Information on the extent to which parents of children with intellectual and developmental disabilities adhere to prescribed behavioral treatments is limited. In this treatment adherence study, parents (n=21) of children with autism spectrum disorders were surveyed regarding implementation of intervention strategies for skills instruction and problem behavior management. All parents had participated in a standardized parent training curriculum through a community service provider specializing in treatment based in applied behavior analysis for children with autism spectrum disorders and their families. Four variables were significantly correlated with reported adherence, three of which (agreement with spouse on implementation of interventions, perceived effectiveness as a behavior change agent, confidence in the intervention to produce meaningful change) were theoretically related and highly correlated (α=.71) and included in a linear regression as a single factor (labeled „assurance‟) along with the variable of perceived acceptance of the child in family and community activities. The full model explained 53% of the variance in reported adherence (p<.001), and the „assurance‟ contributed a significant amount of unique information to the model (p<.002). The implications of parent perception in explanatory frameworks for adherence are discussed and next steps in research are suggested.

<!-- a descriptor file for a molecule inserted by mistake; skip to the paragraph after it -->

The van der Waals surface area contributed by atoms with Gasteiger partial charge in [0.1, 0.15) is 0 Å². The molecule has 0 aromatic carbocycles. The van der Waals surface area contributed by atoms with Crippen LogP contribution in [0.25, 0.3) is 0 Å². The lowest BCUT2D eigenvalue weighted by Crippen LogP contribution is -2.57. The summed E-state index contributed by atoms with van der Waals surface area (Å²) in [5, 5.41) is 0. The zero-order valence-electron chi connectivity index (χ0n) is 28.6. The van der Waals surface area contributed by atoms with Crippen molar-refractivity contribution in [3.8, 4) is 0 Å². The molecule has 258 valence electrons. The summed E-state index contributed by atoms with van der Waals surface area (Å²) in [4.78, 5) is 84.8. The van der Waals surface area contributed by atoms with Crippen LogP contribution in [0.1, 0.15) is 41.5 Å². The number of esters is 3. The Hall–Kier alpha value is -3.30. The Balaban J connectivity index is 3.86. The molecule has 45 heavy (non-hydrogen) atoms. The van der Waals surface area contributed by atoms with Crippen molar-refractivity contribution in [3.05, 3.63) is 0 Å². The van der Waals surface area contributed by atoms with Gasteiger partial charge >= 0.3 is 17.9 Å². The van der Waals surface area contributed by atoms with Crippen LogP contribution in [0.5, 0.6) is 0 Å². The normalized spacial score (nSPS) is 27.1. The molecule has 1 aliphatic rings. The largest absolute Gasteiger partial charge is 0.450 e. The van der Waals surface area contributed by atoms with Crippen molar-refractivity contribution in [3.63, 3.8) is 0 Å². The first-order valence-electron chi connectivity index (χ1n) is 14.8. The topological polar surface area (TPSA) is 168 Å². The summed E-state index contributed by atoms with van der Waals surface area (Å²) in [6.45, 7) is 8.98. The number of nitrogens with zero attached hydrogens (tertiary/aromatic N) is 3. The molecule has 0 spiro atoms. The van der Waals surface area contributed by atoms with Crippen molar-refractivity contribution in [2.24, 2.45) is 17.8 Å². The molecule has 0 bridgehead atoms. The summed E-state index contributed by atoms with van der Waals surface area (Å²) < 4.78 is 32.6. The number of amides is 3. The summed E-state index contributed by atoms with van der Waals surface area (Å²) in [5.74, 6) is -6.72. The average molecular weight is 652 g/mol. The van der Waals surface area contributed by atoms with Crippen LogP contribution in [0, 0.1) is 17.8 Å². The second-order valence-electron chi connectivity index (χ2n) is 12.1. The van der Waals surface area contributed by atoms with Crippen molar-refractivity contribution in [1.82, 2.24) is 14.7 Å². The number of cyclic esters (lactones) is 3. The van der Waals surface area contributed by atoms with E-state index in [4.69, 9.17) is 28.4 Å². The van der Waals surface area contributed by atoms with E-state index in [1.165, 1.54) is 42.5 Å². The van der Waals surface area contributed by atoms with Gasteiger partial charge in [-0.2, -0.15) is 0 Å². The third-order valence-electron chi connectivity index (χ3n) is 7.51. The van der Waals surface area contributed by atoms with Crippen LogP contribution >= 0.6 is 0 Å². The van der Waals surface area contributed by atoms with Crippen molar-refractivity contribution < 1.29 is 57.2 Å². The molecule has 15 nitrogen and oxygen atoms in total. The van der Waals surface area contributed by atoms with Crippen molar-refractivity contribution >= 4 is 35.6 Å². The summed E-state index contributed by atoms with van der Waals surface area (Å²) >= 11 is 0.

Key Words: adherence; parent skills training; applied behavior analysis; autism.
University of Minnesota Ph.D. dissertation. May 2010. Major: Educational Psychology. Advisor: Frank J. Symons. 1 computer file (PDF); v, 84 pages, appendices A-D.
Moore, Timothy R..
Predictors of adherence to treatment by parents in a behavioral intervention curriculum for children with autism spectrum disorders..
Retrieved from the University of Minnesota Digital Conservancy,
Content distributed via the University of Minnesota's Digital Conservancy may be subject to additional license and use restrictions applied by the depositor.